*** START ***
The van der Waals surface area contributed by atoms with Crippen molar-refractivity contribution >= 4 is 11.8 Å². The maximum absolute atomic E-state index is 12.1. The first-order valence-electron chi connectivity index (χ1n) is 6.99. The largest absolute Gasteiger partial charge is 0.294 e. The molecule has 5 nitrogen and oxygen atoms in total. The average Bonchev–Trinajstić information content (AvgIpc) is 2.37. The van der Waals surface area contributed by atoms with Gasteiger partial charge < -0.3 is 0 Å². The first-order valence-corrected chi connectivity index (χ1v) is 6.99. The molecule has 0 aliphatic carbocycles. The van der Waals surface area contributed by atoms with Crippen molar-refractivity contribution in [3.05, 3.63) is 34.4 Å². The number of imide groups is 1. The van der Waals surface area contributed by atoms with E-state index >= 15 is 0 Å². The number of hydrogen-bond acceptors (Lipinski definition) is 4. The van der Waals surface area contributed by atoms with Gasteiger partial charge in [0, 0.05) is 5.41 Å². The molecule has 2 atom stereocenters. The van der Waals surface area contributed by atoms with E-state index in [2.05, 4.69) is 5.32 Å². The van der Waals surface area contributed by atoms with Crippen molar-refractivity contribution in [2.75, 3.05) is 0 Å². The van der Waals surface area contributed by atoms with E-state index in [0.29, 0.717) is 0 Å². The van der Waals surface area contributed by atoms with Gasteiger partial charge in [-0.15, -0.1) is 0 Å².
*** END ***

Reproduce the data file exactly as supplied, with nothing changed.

The van der Waals surface area contributed by atoms with Crippen molar-refractivity contribution >= 4 is 11.8 Å². The maximum absolute atomic E-state index is 12.1. The first-order valence-electron chi connectivity index (χ1n) is 6.99. The largest absolute Gasteiger partial charge is 0.294 e. The molecule has 5 nitrogen and oxygen atoms in total. The average Bonchev–Trinajstić information content (AvgIpc) is 2.37. The van der Waals surface area contributed by atoms with Gasteiger partial charge < -0.3 is 0 Å². The first-order valence-corrected chi connectivity index (χ1v) is 6.99. The molecule has 0 aliphatic carbocycles. The van der Waals surface area contributed by atoms with Crippen molar-refractivity contribution in [3.05, 3.63) is 34.4 Å². The number of imide groups is 1. The van der Waals surface area contributed by atoms with E-state index >= 15 is 0 Å². The number of hydrogen-bond acceptors (Lipinski definition) is 4. The van der Waals surface area contributed by atoms with Gasteiger partial charge in [0, 0.05) is 5.41 Å². The molecule has 2 atom stereocenters. The van der Waals surface area contributed by atoms with E-state index in [2.05, 4.69) is 5.32 Å². The van der Waals surface area contributed by atoms with Crippen molar-refractivity contribution in [2.75, 3.05) is 0 Å². The van der Waals surface area contributed by atoms with E-state index in [0.29, 0.717) is 0 Å². The van der Waals surface area contributed by atoms with Gasteiger partial charge in [-0.15, -0.1) is 0 Å².